composition contains less than 10% by weight of dry matter of insoluble matter other than oil.

6. Beverage composition according to any one of the preceding claims, wherein the

beverage composition contains 0.5-20% by weight of dry matter of dairy protein.

7. Beverage composition according to any one of the preceding claims, wherein the plant protein is a leguminous protein.

8. Beverage composition according to any one of the preceding claims, wherein the composition contains 0.7-25% by weight of dry matter of flour selected from leguminous flour, cereal flour and combinations thereof.

9. Beverage composition according to claim 8, wherein the flour is selected from the group consisting of pulse flour, rice flour, soy flour, wheat flour, millet flour, maize flour and combinations thereof.

10. Beverage composition according to any one of the preceding claims, wherein the

beverage composition is a ready-to-drink beverage.

1 1 . Beverage composition according to claim 10, wherein the beverage has a viscosity at 35°C and 50 s"1 of 1 -50 mPa.s.

12. Beverage composition according to claim 10 or 1 1 , wherein the beverage contains 75-97 wt.% water.

13. Beverage composition according to any one of claims 1 -9, wherein the beverage

composition is a reconstitutable powder.

14. Beverage composition according to claim 12, wherein one part by weight of the powder can be combined with 5-15 parts by weight of hot water to prepare beverage composition according to any one of claims 10-1 1.

15. A process of preparing a beverage composition according to any one of the preceding claims, said process comprising adding a flour selected from leguminous flour, cereal flour and combinations thereof.

Description:
TEA-BASED BEVERAGE

TECHNICAL FIELD OF THE INVENTION

The present invention relates to a tea-based beverage, more particularly a cloudy tea-based beverage containing a dispersed oil phase.

The tea-based beverage of the present invention comprises dry tea components, saccharide, oil, gelatinized starch and plant protein selected from leguminous protein, cereal protein and combinations thereof. The beverage of the present invention may be in ready-to-drink liquid form or in the form of a reconstitutable powder.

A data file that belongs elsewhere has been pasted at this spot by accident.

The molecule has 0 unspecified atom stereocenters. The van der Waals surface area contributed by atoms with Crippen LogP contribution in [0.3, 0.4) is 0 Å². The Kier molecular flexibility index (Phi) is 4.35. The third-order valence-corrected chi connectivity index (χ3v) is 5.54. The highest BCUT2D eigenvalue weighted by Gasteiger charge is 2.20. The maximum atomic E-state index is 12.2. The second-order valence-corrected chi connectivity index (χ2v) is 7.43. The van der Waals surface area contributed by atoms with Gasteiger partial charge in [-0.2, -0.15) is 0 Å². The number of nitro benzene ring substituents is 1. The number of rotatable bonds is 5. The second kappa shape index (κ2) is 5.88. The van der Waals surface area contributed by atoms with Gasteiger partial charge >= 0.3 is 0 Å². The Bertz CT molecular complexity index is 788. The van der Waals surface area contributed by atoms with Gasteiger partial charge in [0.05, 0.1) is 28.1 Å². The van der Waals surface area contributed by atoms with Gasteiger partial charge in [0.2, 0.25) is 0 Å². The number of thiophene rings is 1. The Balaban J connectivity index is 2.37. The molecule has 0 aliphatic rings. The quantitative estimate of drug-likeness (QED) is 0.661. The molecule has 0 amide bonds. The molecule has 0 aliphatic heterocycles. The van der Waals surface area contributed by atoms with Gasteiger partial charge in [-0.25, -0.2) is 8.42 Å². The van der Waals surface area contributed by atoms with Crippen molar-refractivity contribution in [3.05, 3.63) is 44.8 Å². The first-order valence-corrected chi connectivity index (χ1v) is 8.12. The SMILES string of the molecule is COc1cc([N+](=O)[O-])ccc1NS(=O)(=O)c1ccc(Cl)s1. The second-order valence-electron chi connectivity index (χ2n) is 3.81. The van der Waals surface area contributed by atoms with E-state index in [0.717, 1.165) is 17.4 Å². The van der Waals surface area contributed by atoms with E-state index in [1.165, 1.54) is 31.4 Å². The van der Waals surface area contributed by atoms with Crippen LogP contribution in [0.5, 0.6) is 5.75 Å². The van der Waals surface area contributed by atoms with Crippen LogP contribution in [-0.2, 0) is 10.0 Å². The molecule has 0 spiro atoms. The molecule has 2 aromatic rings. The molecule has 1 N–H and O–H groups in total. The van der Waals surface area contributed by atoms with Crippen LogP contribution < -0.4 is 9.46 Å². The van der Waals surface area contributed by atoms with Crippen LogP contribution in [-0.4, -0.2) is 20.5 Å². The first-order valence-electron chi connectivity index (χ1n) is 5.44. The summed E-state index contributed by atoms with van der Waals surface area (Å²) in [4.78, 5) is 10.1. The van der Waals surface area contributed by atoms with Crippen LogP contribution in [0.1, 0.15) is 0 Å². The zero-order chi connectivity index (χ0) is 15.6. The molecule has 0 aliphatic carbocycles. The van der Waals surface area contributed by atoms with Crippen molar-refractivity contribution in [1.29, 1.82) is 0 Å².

The ready-to-drink tea-based beverage of the present invention combines high emulsion stability with a very pleasant, creamy mouthfeel.

The present invention also provides a process for the preparation of the aforementioned tea- based beverage composition. BACKGROUND OF THE INVENTION

Tea is an aromatic beverage commonly prepared by pouring hot or boiling water over cured leaves of the tea plant, Camellia sinensis. After water, tea is the most widely consumed beverage in the world.

Many teas are traditionally drunk with milk in cultures where dairy products are consumed. These include Indian masala chai and British tea blends. These teas tend to be very hearty varieties of black tea, which can be tasted through the milk. Milk is thought to neutralize remaining tannins and reduce acidity.

Other popular additives to tea by the tea-brewer or drinker include sugar, liquid honey or a solid Honey Drop, agave nectar, fruit jams, lemon slices and mint.

CN 1021 19754 describes a gingko milk tea which comprises: 20-60 wt.% of gingko powder, 10-30 wt.% of green tea powder, 10-20 wt.% of whole milk powder, 10-15 wt.% of white granulated sugar and 0.5-10 wt.% of vegetable fat. For the convenience of the consumer, bottled or canned ready-to-drink beverages that combine tea, milk and sugar have been introduced into the market. Also, instant tea products, which upon reconstitution with water, give a beverage similar to tea with milk, have been made commercially available.

EP-A 0 296 849 describes a particulate instant tea product comprising:

a) 2-25 wt.% fat;

b) 5-25 wt.% proteinaceous material;

c) 10-40 wt.% hydrolysed starch;

d) 10-40 wt.% tea solids;

e) 0-10 wt.% water

f) 0-30 wt.% milk sugar. US 2007/259022 describes a composition comprising at least 0.001 mg/g statin wherein the composition is a particulate comprising a matrix material in an amount of 10-70 wt % and fatty matter dispersed in the matrix material, wherein the combined amount of fatty matter and statin is 30-90 wt %, and wherein the matrix material comprises protein or a carbohydrate or a combination thereof. Example 10 of the US patent application describes an instant composition for a creamy milk tea containing 52% sugar, 42% creamer, 5% black tea powder and 1 % black tea flavour. The creamer contains 55% oil, 13% sodium caseinate, 10% lactose, 20% maltodextrin and 2% disodium phosphate.

US 201 1/305740 describes a granulated powder comprising at least one vegetable protein and at least one starch hydrolyzate, wherein said granulated powder has: